From flirting to body dysmorphia and the obsession with beauty filters

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The phenomenon of social networks has caused indisputable changes in the media paradigm and in brand and product marketing. Part of this revolution is encouraged by the figure of the prescriber or influencer, people with the ability to position a message in the mind of a wide audience, move the purchase of a certain product and even unconsciously influence values, ideals and perceptions of his followers through informal and personal attitudes.

At present, the work of these “influencers” is one of the most demanded and socially accepted marketing techniques to generate trust, despite the fact that its essence is based on a false relationship of friendship with users.

As legal as any other form of traditional advertising, its legitimacy is questioned when the already “normalized” filters of social networks such as Instagram or Snapchat come into play, allowing to improve or change the subject’s own image and, therefore, with the ability to transform the qualities and properties of the product.

Porcelain skins and without the slightest hint of imperfections have been the trigger for the Advertising Standards Authority (ASA), the UK’s advertising self-control body, to have raised the alarm against the abuse of so-called beauty filters (beauty filters ) by numerous influencers when promoting cosmetics.

Deceptive fantasy of reality

The use of these filters not only works as misleading advertising in this line of products, but also opens the door to the so-called body dysmorphia – distortion of the image itself – of a fundamentally young public (between 15 and 30 years old) and female.

In an era in which we choose what to show of our own reality through the networks, defects have no place in the personal profiles of users. Starting with hiding them and ending with obsession, body dysmorphia is characterized by being a mental health disorder in which you cannot stop thinking about one or more defects (real or not) and that normally go unnoticed by others.

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Recent studies establish that filters encourage these imbalances and others, closely related, such as eating disorders (ED), are increasing in a society dominated by the ideals of perfection and beauty distorted by aesthetic patterns disrupted by plastic surgery .

Recently, apps like Snapchat, Facetune, and Instagram have allowed users to digitally alter their face attributes with filters like Top Model and Holy Natural. From filters that make you cry creating a feeling of “romanticization” of sadness; Preset filters that can automatically and easily change facial attributes, such as making lips appear thicker or those that give you a “pinion mouth” effect, those that make your eyes larger or slim down a wide nose.

The different networks offer users endless possibilities with which to achieve a retouched physiognomy, with childish and delicate features, always in accordance with the dominant canons. Its use in selfies and stories to purify the supposed imperfections of the face even leads to the mania of users to the point of resorting to the scalpel to get as close as possible to the best version of their own self-portrait.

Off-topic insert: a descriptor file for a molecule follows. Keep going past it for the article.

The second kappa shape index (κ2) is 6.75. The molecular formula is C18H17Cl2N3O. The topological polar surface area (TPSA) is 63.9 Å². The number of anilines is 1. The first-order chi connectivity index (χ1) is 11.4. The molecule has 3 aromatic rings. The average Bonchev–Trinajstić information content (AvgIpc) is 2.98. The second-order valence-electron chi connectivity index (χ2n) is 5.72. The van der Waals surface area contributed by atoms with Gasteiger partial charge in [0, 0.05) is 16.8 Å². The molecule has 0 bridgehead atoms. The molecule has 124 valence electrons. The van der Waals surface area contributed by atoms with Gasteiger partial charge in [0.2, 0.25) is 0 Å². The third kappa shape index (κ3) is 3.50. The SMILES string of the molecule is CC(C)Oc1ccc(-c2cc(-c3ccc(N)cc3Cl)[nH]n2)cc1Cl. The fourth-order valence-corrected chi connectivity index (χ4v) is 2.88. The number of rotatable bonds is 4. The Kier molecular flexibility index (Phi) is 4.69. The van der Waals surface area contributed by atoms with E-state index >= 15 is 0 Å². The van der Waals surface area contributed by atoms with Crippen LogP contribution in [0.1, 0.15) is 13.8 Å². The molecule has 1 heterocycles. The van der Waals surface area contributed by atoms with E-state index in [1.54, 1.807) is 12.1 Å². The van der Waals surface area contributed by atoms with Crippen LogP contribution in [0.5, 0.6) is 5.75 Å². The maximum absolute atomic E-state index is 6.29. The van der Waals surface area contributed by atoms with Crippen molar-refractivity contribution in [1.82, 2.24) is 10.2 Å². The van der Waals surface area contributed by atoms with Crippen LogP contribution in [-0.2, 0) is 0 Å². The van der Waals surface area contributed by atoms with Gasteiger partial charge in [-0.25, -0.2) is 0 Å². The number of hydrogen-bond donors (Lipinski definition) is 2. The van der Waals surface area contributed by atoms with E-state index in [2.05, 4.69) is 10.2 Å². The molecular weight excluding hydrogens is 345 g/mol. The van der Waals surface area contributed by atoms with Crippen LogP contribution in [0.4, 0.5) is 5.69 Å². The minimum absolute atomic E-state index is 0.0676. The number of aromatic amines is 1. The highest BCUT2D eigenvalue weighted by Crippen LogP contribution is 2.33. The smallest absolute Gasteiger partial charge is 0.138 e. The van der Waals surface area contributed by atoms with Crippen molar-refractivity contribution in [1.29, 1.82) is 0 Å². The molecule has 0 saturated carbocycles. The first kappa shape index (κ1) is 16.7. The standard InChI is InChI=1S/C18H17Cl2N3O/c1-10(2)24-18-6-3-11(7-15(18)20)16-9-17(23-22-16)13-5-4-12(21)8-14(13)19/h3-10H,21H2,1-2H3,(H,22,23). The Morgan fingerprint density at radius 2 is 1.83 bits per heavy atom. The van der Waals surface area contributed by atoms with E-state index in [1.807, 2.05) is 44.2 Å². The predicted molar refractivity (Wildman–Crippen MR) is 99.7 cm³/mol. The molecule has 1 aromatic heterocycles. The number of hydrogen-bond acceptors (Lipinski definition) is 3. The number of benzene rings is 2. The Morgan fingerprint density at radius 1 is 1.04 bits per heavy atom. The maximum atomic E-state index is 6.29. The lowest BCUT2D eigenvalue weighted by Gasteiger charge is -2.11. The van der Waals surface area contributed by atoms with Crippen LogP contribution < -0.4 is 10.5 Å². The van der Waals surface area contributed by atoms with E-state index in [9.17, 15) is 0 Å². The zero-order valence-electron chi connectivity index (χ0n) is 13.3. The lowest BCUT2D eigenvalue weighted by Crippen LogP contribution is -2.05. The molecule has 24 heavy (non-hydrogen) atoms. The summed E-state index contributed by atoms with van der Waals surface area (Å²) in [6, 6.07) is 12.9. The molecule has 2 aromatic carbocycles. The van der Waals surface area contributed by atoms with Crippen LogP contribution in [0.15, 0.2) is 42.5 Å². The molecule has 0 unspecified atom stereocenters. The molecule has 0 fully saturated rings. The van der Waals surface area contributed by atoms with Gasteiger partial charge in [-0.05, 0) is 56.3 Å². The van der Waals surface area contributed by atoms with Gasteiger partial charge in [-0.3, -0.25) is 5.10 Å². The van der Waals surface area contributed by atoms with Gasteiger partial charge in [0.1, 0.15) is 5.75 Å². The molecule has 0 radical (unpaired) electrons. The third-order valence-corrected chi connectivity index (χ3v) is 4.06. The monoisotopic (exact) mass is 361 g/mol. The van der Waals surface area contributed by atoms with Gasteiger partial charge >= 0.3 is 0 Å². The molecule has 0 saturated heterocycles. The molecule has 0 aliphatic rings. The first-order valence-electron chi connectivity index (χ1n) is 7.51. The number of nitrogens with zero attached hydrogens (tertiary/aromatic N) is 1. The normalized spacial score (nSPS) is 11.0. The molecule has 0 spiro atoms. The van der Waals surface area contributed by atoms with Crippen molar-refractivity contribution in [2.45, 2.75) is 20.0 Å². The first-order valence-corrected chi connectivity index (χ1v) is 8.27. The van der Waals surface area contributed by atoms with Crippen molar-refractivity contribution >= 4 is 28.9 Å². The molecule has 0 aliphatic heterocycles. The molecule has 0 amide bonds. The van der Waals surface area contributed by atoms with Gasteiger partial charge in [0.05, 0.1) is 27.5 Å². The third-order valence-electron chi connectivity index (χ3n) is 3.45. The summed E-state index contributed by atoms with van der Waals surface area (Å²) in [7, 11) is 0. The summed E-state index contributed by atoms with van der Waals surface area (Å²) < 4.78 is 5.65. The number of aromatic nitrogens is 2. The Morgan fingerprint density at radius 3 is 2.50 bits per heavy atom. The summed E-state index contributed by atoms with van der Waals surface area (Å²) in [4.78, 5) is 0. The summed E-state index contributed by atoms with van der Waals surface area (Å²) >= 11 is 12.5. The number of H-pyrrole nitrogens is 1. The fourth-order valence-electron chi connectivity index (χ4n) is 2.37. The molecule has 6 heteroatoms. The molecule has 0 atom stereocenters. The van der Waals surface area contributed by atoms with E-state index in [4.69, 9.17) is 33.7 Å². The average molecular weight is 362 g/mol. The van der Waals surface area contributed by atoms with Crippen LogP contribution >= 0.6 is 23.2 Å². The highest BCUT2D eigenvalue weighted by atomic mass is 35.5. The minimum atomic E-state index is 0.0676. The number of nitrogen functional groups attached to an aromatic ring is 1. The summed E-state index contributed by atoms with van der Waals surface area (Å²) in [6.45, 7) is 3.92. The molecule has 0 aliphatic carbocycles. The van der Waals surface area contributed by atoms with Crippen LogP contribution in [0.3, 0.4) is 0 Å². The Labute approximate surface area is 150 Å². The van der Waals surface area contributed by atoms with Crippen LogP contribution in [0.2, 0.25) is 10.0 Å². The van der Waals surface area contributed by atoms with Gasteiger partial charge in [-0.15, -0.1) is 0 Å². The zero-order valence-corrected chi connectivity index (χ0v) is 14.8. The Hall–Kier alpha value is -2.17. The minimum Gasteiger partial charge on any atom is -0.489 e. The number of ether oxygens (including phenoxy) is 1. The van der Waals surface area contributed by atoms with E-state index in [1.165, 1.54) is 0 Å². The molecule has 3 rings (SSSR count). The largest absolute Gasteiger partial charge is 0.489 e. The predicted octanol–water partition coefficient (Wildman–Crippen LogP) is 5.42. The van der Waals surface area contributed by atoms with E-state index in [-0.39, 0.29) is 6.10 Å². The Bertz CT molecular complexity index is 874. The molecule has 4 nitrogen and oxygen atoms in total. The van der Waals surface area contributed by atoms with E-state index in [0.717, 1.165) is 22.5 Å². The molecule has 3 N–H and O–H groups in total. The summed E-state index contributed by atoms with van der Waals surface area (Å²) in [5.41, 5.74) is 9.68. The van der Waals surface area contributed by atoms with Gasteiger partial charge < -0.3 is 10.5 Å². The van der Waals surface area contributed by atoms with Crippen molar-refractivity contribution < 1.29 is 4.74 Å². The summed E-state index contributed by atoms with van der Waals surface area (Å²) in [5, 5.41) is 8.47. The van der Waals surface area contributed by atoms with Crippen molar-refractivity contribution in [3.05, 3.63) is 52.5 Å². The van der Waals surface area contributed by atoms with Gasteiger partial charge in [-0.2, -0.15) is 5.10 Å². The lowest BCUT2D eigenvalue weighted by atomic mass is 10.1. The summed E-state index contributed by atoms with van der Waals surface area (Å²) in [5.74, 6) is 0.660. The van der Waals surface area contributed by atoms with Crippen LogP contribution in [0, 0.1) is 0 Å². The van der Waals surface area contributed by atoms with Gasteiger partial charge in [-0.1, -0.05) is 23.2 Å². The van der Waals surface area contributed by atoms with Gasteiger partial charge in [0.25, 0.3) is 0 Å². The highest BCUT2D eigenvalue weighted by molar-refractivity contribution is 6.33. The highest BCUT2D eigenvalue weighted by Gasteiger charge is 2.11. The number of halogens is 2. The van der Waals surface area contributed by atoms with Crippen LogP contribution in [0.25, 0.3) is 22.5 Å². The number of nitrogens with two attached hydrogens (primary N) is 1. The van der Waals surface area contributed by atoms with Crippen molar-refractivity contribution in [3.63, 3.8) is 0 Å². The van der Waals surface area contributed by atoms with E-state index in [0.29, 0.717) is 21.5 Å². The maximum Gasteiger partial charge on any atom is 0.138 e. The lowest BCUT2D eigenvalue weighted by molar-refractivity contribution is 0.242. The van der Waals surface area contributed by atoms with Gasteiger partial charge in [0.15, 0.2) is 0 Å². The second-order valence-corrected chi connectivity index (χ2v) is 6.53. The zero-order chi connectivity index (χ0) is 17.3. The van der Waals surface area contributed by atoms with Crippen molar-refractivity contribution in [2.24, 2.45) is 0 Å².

Surgery in times of selfie

Research published in The American Journal of Cosmetic Surgery demonstrates a significant increase in the prevalence of facial cosmetic surgery procedures in the last decade, fueled by low self-esteem. In fact, the American Society for Aesthetic Plastic Surgery has reported that more and more patients are coming to clinics with their own photos altered with these filters, in contrast to past trends in which patients featured celebrity photos or descriptions. generic values ​​of the desired change.

Along the same lines, the Spanish Society of Plastic, Reconstructive and Aesthetic Surgery (SECPRE) points out, on the one hand, that 1 in 10 patients resort to consultation stimulated by their own modified images through a social network and the consequent applause of His Followers; and, on the other hand, that requests are increasingly impossible, which leads to dissatisfaction in patients and in many cases, depression and even post-traumatic stress.

Despite these data, body dysmorphia is not only the result of a digitized society. The use and consequences of the different filters is a matter that goes beyond individual responsibility and that can also depend on the genetic predispositions of each person (for example, people who already suffer from a self-image disorder – such as an ED – have more probabilities of being victims of the depersonalization caused by these “special effects”).

And, as the writer Jordi Sierra i Fabra used to say, “beauty can be the glory or the ruin of a person, it depends on who wears it, how they wear it, how they use it or who gives it to them.”

This article was originally published on The Conversation. Read the original.

The signatories are not salaried, or consultants, nor do they own shares, nor do they receive financing from any company or organization that can obtain benefit from this article, and they have declared that they lack relevant links beyond the academic position mentioned above.

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